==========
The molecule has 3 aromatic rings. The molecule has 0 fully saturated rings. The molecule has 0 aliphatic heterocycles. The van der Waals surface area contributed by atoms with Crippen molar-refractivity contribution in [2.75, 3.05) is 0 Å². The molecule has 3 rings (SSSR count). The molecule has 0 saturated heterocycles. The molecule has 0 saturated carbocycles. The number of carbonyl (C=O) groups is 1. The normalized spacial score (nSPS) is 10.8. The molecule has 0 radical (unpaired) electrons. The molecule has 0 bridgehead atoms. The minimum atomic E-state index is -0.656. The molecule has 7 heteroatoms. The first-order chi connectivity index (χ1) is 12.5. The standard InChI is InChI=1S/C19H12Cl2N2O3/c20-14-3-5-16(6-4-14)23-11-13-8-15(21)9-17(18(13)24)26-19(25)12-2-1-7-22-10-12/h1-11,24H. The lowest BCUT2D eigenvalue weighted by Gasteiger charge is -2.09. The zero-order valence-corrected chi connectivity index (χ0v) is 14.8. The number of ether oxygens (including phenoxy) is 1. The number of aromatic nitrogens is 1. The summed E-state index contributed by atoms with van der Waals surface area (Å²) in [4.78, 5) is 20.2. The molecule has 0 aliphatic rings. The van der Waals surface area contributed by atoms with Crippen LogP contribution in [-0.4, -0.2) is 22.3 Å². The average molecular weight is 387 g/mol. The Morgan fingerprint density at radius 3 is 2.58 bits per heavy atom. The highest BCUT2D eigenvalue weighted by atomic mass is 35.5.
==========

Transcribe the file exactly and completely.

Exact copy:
The molecule has 3 aromatic rings. The molecule has 0 fully saturated rings. The molecule has 0 aliphatic heterocycles. The van der Waals surface area contributed by atoms with Crippen molar-refractivity contribution in [2.75, 3.05) is 0 Å². The molecule has 3 rings (SSSR count). The molecule has 0 saturated heterocycles. The molecule has 0 saturated carbocycles. The number of carbonyl (C=O) groups is 1. The normalized spacial score (nSPS) is 10.8. The molecule has 0 radical (unpaired) electrons. The molecule has 0 bridgehead atoms. The minimum atomic E-state index is -0.656. The molecule has 7 heteroatoms. The first-order chi connectivity index (χ1) is 12.5. The standard InChI is InChI=1S/C19H12Cl2N2O3/c20-14-3-5-16(6-4-14)23-11-13-8-15(21)9-17(18(13)24)26-19(25)12-2-1-7-22-10-12/h1-11,24H. The lowest BCUT2D eigenvalue weighted by Gasteiger charge is -2.09. The zero-order valence-corrected chi connectivity index (χ0v) is 14.8. The number of ether oxygens (including phenoxy) is 1. The number of aromatic nitrogens is 1. The summed E-state index contributed by atoms with van der Waals surface area (Å²) in [4.78, 5) is 20.2. The molecule has 0 aliphatic rings. The van der Waals surface area contributed by atoms with Crippen LogP contribution in [-0.4, -0.2) is 22.3 Å². The average molecular weight is 387 g/mol. The Morgan fingerprint density at radius 3 is 2.58 bits per heavy atom. The highest BCUT2D eigenvalue weighted by atomic mass is 35.5.